This post was originally produced for Forbes.
Two cases of polio were reported in Ukraine this week, according to the Global Polio Eradication Initiative, known commonly as the GPEI, weekly surveillance report. Both cases were a result of circulating vaccine derived polio virus. At the same time, the partnership of global organizations fighting to eradicate polio from the planet this year reported no new cases of the wild polio virus were identified anywhere in the world in the past week, despite the fact that it is now the high season for polio–a reason for cautious optimism.
The outbreak in Ukraine arose from vaccinations in country, World Health Organization spokesman Oliver Rosenbauer explained by email, “This strain arose in Ukraine, due to significant vaccination coverage gaps in the country. As many as 50% of children are under- or unimmunized, so there are many susceptible children, and this increases the risk of polio re-emerging or being re-introduced. This further underscores the danger of polio until it is eradicated completely. The best thing countries can do to protect themselves is to maintain high vaccination coverage.”
Europe has been polio free for five years, according to the BBC. Rosenbauer notes, however, that there is relatively little threat of contagion to nearby bordering countries, including Romania, “Countries bordering south-western Ukraine have relatively high vaccination coverage and good disease surveillance. But as mentioned, the possibility cannot be ruled out. The much greater threat is for further spread of this outbreak within Ukraine. Fifty percent of children are underimmunized, this gives the virus a lot of susceptible children to find and the chance to spread further. That’s the real danger at the moment, and that is why it is critical that an urgent outbreak response is implemented as rapidly as possible.”
One of the reasons that this outbreak doesn’t represent a major threat to public health because the circulating vaccine derived polio virus is typically less virulent, Rosenbauer said, “It’s true that this strain is comparatively ‘weaker’ than wild poliovirus. Ie it tends not to spread as easily, it tends not to cause as many cases. Nevertheless, we know that it is strong enough to cause paralysis, and two children are now paralysed by this strain. But in theory it should be easier to stop than a wild poliovirus outbreak.”
Ultimately, however, the threat is dependent on the response, Rosenbauer added, noting that “it all depends on how rapidly and urgently an outbreak response will now be implemented. A full and rapid outbreak response will stop this strain in a matter of a few months. But if the outbreak response is delayed or not fully implemented, then the virus will be allowed to continue to circulate and to continue to cause cases. So all depends on the quality and timeliness of the response. We’ve been very encouraged by the urgent measures the government of Ukraine has been putting in place this week, since finding out about the outbreak. Within 12 hours of receiving news of the outbreak, for example, the Minister of Health went on national TV and announced that the country was affected by a dangerous polio outbreak and of the need to implement urgent outbreak response. This commitment needs to now translate into a high-quality outbreak response.”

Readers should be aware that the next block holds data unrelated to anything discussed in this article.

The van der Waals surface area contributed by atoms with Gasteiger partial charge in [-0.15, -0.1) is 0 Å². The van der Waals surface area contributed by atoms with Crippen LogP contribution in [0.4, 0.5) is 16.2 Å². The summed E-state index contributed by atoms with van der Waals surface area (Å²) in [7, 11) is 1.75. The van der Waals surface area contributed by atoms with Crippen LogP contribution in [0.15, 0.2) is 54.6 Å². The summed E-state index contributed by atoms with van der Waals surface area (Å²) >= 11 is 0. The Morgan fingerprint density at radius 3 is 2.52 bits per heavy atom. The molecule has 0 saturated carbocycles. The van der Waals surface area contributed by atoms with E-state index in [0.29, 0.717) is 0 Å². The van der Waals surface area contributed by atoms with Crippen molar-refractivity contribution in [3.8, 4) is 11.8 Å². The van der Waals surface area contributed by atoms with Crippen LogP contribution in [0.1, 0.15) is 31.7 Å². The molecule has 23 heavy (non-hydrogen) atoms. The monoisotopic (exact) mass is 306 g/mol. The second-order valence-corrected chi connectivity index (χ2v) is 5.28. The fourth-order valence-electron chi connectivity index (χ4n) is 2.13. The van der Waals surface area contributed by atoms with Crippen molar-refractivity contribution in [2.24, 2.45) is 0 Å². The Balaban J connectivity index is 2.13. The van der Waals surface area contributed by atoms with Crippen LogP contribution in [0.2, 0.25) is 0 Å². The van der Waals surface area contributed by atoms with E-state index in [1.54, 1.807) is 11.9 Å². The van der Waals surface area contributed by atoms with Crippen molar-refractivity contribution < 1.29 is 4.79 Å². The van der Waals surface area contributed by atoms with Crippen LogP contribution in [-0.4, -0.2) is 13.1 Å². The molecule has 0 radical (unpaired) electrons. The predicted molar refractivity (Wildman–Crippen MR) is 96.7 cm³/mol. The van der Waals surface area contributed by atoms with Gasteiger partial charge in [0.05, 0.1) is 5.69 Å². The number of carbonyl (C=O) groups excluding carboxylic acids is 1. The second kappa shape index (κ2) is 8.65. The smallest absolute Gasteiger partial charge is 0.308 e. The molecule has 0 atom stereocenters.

The outbreak is also a reminder for Americans opting out of immunizations that until polio is completely eradicated from the globe. Rosenbauer explains, “Diseases such as polio are only a plane-ride away. Polio can easily come back, and it is a virus that is extremely efficient at finding susceptible children. In the mid 1990s, poliovirus travelled all the way from India to find a community in the Netherlands, who had refused vaccinations. More than 70 children were paralysed for life. This is a dangerous disease, it is a painful disease, it causes lifelong paralysis. And there is no reason why any child should be affected by this disease any more. Safe and effective vaccines can easily prevent it.”
Notwithstanding the outbreak in Ukraine, there is reason for optimism in the global fight against polio. In the mid-80s, there were on the order of 350,000 to 400,000 cases per year. In 2014, according to the GPEI, there were 359 cases of polio caused by the wild polio virus, representing a 99.9 percent reduction in the number of cases. On average last year there were about 7 cases per week. So far in 2015, the number of cases is just 37, a pace of barely more than one per week. In Pakistan, the country with the greatest number of cases this year, there have been no confirmed cases since June 30. The most recent case in Afghanistan, where only eight cases have been reported all year, was on August 1, more than a month before yesterday’s data was published.
It is certainly premature to suggest that the August 1 case is the last case of polio from the wild virus, it is clear that the wild polio virus is on the ropes. There is good reason to hope that 2015 will feature the last case of wild polio in history. It will take some years of subsequent vigilance to be certain that the disease is truly eradicated, but 2015 could be a historic year.
Rosenbauer adds, “The job is not nearly finished, that is for sure. And if Ukraine shows us anything, it’s how unforgiving polio is to any area with significant vaccination coverage gaps. So efforts must be redoubled everywhere.”
The Global Polio Eradication Initiative is led by Rotary International and includes the US Centers for Disease Control, the World Health Organization, UNICEF and the Bill and Melinda Gates Foundation.